Featherstone Castle, a Grade I listed building, is a large Gothic style country mansion situated on the bank of the River South Tyne about 3 miles (5 km) southwest of the town of Haltwhistle in Northumberland, England.
In the 11th century the manor house on this site belonged to the Featherstonehaugh family. It has played an important role in the battles between the English and the Scots. Originally a 13th-century hall house, a square three-storey pele tower was added in 1330 by Thomas de Featherstonehaugh. A survey from the year 1541 reported the property to be a tower in good repair, occupied by Thomas Featherstonehaugh.
The earliest recorded history of this area derives from the Roman occupation period; in 122 AD, the Romans erected Hadrian's Wall, the course of which lies about 5 kilometres to the north of Featherstone Castle.
In the 17th century the property was acquired by Sir William Howard (father of the 1st Earl of Carlisle) and was remodelled and substantially enlarged.
The house was repurchased from the Earl of Carlisle in 1711 by Matthew Featherstonehaugh (1662–1762). A survey of 1715 disclosed 'an ancient and well-built structure'. The family remained in occupation until Sir Matthew Fetherstonhaugh sold the property to James Wallace about 1789. His son Thomas Wallace carried out further alterations between 1812 and 1830. Lord Wallace bequeathed the estate to his nephew Colonel James Hope (1807–1854), (son of the Earl of Hopetoun), who changed his name to Hope-Wallace.
In 1825, farmers working on the lands at Wydon Eals near Featherstone Castle discovered what was thought at first to be a buried oak tree trunk. However, when they proceeded to cut it with an axe, it was revealed to be an oaken coffin containing human remains. These bones steadily turned into dust when they were exposed to the atmosphere. The remains of four other wooden coffins were discovered in the same area. These log-coffins have been stated to belong to the Early Medieval period, and similar examples have been found in the north and east of England.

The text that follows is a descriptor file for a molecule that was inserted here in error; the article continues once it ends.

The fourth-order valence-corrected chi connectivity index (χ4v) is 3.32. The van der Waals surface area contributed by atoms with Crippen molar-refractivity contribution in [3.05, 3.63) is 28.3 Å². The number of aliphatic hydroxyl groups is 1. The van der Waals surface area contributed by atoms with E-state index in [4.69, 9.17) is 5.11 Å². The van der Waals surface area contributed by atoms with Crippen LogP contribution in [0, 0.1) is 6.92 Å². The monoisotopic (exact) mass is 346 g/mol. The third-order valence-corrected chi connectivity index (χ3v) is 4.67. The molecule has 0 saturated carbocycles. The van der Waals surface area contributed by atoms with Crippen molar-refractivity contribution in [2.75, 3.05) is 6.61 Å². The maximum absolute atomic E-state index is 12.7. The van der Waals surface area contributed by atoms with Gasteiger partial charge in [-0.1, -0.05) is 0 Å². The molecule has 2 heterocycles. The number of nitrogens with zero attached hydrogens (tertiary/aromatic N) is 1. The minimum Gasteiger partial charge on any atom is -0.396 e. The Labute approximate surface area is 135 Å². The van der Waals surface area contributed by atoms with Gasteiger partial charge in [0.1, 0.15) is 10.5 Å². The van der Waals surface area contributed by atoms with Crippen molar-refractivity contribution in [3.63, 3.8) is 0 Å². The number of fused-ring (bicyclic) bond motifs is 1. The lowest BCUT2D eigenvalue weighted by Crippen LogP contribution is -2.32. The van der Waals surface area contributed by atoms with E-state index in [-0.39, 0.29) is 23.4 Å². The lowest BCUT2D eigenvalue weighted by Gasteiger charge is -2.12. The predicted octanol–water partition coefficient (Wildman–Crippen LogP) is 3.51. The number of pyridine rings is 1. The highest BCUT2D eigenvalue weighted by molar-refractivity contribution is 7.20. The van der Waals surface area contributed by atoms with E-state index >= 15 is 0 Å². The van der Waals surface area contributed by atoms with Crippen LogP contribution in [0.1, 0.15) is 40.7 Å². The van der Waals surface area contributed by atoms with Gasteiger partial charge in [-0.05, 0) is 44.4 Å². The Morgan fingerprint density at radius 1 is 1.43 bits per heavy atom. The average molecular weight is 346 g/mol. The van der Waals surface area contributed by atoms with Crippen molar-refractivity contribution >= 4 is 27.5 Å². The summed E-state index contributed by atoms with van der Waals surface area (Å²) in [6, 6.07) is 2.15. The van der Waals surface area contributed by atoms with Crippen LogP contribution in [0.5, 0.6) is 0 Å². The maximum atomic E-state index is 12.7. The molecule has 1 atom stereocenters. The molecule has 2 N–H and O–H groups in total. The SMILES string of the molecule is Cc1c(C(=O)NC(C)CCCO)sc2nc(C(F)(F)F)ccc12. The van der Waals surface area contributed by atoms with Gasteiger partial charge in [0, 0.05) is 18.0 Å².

During World War II, bordering the South Tyne river and stretching across a mile of Featherstone Park, there was Camp 18, a POW camp that housed 7000 German Officers after 1945. Some of the remains of the camp are still visible on the grounds of Featherstone Castle. The camp closed its doors on 15 May 1948. The remaining German officers were sent by bus to Haltwhistle, from where they took the train to other clearing camps in Britain, and then they went to Germany. In 1950 the contents of the camp were sold.
The property was sold in 1950 and became a boys' preparatory school, known as Hillbrow School, named after the house where it had originally been established near Rugby School in the Midlands. Hillbrow by then was settled at Overslade House, which had been damaged by a landmine in 1940. In 1961 the school moved to new premises at Ridley Hall, Northumberland, and Featherstone Castle was converted to a residential conference and activity centre for young people and students.
- Snagge, Thomas William (January 1873). "II.—Some Account of Ancient Oaken Coffins discovered on the lands adjoining Featherstone Castle, near Haltwhistle, Northumberland". Archaeologia. 44 (1): 8–16.
- Melton, Nigel D.; Montgomery, Janet; Roberts, Benjamin W.; Cook, Gordon; Harris, Susanna (2016). "On the curious date of the Rylstone log-coffin burial". Proceedings of the Prehistoric Society. Cambridge University Press.
- Mark Hicking. "Featherstone Park".
- "Featherstone Castle and Lambley Viaduct walk". National Trust.
- Ainslie Hepburn (6 June 2016). "The end of Featherstone Park PoW camp".
- Historic England. "Featherstone Castle (1370307)". National Heritage List for England. Retrieved 12 November 2019.
- Plantagenet Somerset Fry, The David & Charles Book of Castles, David & Charles, 1980. ISBN 0-7153-7976-3
- A History of Northumberland (1840) John Hodgson Pt2 Vol3 pp353–8
- Stephen Johnson (2004) Hadrian's Wall, Sterling Publishing Company, Inc, 128 pages, ISBN 0-7134-8840-9
- Structures of the North East
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